(a) TA spectra obtained for thin film ACI 3 in a 50 ps time window, (b–e) TA decay traces and corresponding fits obtained for thin film ACI 3 at 530 nm (b), 580 nm (c), 620 nm (d) and 730 nm (e) in a 50 ps time window.
Figure 4:

(a) TA spectra obtained for thin film ACI 3 in a 50 ps time window, (b–e) TA decay traces and corresponding fits obtained for thin film ACI 3 at 530 nm (b), 580 nm (c), 620 nm (d) and 730 nm (e) in a 50 ps time window.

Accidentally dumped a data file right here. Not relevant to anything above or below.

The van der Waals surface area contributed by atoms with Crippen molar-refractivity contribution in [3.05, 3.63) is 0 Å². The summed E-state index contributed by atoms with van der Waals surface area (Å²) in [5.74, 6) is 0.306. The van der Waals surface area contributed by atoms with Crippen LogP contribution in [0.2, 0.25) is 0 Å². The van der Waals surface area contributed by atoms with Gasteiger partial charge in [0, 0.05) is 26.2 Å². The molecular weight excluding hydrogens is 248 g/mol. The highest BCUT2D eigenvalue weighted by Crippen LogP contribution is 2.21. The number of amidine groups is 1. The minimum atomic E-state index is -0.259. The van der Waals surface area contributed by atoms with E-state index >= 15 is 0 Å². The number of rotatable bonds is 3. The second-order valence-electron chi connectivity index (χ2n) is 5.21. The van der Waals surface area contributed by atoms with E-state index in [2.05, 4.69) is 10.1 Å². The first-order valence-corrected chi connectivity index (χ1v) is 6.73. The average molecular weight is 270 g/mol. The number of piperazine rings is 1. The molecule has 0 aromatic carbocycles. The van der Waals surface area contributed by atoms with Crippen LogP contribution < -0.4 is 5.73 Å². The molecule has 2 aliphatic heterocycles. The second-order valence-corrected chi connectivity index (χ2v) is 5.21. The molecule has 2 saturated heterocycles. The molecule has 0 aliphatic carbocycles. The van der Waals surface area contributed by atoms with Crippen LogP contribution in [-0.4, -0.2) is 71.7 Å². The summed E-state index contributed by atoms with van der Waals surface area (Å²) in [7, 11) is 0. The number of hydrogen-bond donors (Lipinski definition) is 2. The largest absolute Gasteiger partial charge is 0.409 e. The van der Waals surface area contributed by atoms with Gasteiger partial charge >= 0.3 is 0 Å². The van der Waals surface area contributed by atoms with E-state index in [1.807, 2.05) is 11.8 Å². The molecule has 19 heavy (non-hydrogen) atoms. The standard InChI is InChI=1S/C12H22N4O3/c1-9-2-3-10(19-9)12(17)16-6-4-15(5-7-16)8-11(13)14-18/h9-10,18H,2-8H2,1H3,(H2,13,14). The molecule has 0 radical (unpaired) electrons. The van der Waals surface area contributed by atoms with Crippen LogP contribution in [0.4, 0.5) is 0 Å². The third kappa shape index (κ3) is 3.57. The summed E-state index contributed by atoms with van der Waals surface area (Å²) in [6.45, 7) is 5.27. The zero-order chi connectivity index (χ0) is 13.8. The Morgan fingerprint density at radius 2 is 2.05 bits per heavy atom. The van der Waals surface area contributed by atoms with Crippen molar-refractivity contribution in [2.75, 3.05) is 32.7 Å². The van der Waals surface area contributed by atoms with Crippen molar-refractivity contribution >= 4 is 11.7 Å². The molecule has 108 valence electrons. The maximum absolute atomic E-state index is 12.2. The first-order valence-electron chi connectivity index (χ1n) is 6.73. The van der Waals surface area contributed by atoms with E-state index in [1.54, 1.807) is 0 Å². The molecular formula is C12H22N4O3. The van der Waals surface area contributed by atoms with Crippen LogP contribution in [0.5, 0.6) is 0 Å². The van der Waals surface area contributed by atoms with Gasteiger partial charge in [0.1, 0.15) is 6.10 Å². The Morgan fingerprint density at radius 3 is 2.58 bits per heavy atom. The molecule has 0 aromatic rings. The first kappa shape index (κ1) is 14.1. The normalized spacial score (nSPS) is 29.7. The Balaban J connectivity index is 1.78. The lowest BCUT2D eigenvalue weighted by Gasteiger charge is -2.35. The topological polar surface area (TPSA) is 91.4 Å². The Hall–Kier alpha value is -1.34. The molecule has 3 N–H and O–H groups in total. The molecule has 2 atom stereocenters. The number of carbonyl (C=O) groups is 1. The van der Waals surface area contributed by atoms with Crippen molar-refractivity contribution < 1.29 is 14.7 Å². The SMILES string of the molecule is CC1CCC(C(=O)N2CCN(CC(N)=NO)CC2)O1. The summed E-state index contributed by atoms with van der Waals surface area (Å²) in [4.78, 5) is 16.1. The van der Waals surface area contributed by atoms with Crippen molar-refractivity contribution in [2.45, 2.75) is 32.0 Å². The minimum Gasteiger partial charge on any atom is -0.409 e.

Earlier reports on the vertically stacked microcrystals of low-dimensional ACI perovskites assembled within 3D perovskite nanoscale networks attributed such prompt time constants to charge carrier localization from low-dimensional ACI perovskites to 3D perovskites (with a smaller bandgap) [23]. According to our data, these band depopulation decay time constants are on the order of ps or longer. For instance, when comparing the TA dynamics of ACI 3 with the ACI 1 and ACI 2, the band attributed to n = 1 in sample ACI 1 decay much slower than in sample ACI 3 due to a reduced presence of QW with other n-values (Figure 4(a), Figure S11). Interestingly, the TA spectra of ACI 3 feature additional bands located at 670 nm and higher wavelengths, indicating exciton resonances of ACI perovskites with n > 3. The formation of these species is even slower than that for n = 3 but faster than their decay. Thus, energy transfer possibly occurs towards the structural phases with a higher number of layers (possibly bulk 3D). In contrast to ACI 1 and ACI 2, the TA spectra of ACI 3 show an intense photobleaching (PB) signal in the 700–730 nm region, whose origin can be assigned to transitions between the VB and conduction band [53]. These results clearly indicate that a substantial portion of the photogenerated excitons from lower n QWs (high bandgap) will be gradually localized to higher n QWs (low bandgap) in the mixed ACI samples. In addition, this observed charge carrier localization in ACI perovskites is slightly faster than that in previously reported 2D RP perovskites [50], [51], [52]. The faster charge carrier localization may be caused by the shortened distance between the inorganic layers and the optimized special arrangement of the cations in the ACI perovskite.